Predator pressure, herbivore abundance and plant damage along a subtropical altitudinal gradient
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Climate change is predicted to not only cause shifts in the latitudinal and altitudinal distribution of species, but also changes in trophic interactions. Studying changes in herbivory and herbivore and predator pressure along altitudinal gradients may assist our understanding of the complex trophic interactions and their responses to future climate change. As part of the IBISCA-Queensland Project, we tested the hypothesis that ant predation pressure influences the abundance of herbivores which in turn influences herbivory in the understorey of subtropical rainforest and that these relationships are modified by altitude. We used the occupancy of ants at tuna baits as a measure of predation pressure, herbivorous beetles as representatives of herbivores, and the extent of damage to mature leaves as a measure of herbivory. Ant predation pressure was the greatest at 300 m above sea level and declined with increasing altitude but only at ground level. In contrast, ant predation pressure on understorey foliage was not related to altitude and was always much lower than that on the ground. Neither altitude nor ant predation pressure at ground or understorey levels significantly influenced the abundance of herbivorous beetles. However, the species richness of herbivorous beetles significantly decreased with increasing altitude, and ground-level ant predation pressure negatively related to beetle species richness, after controlling for the effect of altitude. Levels of herbivory were not related to beetle abundance, whereas it was significantly negatively related to beetle species richness. This was however, opposite to our prediction that increased beetle species richness would increase leaf herbivory. Consequently, we found little evidence for the cascading effects of ants on herbivory in our study system. We suggest that future studies examine other groups of foliagefeeding insects such as lepidopteran larvae and Orthoptera, and the importance of other natural enemies, including parasitoids as well as non-specific predators.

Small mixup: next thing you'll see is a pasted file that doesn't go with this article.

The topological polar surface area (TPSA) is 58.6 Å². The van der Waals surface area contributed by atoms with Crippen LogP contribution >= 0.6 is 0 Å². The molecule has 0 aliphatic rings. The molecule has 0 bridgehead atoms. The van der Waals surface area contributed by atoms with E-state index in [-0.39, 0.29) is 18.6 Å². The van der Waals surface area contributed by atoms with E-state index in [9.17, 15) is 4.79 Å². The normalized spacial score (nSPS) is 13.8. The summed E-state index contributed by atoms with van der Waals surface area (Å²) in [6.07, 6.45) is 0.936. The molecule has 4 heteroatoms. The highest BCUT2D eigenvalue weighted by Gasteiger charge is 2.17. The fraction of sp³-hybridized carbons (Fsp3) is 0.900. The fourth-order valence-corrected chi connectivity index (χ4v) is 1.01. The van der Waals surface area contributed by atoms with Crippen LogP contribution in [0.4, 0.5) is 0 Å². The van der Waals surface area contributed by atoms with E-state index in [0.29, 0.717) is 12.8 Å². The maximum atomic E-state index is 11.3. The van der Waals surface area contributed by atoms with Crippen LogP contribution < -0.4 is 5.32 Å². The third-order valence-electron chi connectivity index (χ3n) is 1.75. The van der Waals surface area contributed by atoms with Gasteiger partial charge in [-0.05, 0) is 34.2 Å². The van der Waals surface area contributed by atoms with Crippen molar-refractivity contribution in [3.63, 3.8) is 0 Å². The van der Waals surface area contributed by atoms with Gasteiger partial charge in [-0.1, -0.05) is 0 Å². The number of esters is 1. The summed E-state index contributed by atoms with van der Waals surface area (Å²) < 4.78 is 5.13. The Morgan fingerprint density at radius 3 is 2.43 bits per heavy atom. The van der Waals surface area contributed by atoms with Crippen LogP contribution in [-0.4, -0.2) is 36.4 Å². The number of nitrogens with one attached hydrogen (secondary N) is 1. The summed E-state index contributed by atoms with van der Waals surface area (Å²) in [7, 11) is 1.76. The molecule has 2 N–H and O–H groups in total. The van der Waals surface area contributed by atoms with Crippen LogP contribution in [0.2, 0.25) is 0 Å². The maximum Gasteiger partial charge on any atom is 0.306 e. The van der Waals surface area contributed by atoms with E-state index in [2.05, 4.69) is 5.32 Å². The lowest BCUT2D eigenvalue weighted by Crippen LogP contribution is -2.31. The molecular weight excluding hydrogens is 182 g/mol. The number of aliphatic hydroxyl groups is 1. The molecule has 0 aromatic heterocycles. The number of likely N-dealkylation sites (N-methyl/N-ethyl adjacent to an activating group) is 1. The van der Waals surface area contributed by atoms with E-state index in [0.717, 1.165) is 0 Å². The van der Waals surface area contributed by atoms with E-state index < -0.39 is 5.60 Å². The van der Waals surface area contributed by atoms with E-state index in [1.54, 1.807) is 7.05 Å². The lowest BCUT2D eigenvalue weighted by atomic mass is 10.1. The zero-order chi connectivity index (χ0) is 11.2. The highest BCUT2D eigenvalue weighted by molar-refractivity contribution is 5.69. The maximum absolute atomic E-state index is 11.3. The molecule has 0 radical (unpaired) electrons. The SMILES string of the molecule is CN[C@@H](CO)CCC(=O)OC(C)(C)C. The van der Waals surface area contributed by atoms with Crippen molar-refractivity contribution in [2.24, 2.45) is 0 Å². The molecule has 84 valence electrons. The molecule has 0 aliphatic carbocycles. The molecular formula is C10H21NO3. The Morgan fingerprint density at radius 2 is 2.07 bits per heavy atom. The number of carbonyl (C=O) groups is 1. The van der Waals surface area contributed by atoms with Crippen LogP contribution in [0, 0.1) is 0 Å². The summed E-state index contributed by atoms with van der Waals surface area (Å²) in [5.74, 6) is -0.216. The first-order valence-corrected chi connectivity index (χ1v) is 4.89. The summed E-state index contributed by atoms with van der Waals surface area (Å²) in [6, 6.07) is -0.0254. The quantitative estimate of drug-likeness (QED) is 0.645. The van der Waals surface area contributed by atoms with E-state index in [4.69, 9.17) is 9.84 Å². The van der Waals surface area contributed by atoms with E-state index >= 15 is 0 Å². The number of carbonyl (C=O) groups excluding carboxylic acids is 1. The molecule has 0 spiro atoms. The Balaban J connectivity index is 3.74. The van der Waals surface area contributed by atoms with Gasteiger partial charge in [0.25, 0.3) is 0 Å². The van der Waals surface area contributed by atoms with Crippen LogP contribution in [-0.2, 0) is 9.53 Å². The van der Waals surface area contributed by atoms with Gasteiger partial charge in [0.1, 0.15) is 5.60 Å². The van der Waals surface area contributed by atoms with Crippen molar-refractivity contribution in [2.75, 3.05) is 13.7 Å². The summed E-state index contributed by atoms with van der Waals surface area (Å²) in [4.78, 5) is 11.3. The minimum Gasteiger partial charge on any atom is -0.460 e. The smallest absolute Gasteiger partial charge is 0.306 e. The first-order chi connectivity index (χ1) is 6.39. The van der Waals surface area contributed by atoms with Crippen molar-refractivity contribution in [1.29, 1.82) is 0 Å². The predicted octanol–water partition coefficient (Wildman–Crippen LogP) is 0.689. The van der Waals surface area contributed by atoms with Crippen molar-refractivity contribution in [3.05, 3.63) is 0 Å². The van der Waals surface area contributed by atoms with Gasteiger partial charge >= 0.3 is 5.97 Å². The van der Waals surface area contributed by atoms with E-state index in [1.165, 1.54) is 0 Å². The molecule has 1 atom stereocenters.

Memoirs of the Queensland Museum
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Ecological Impacts of Climate Change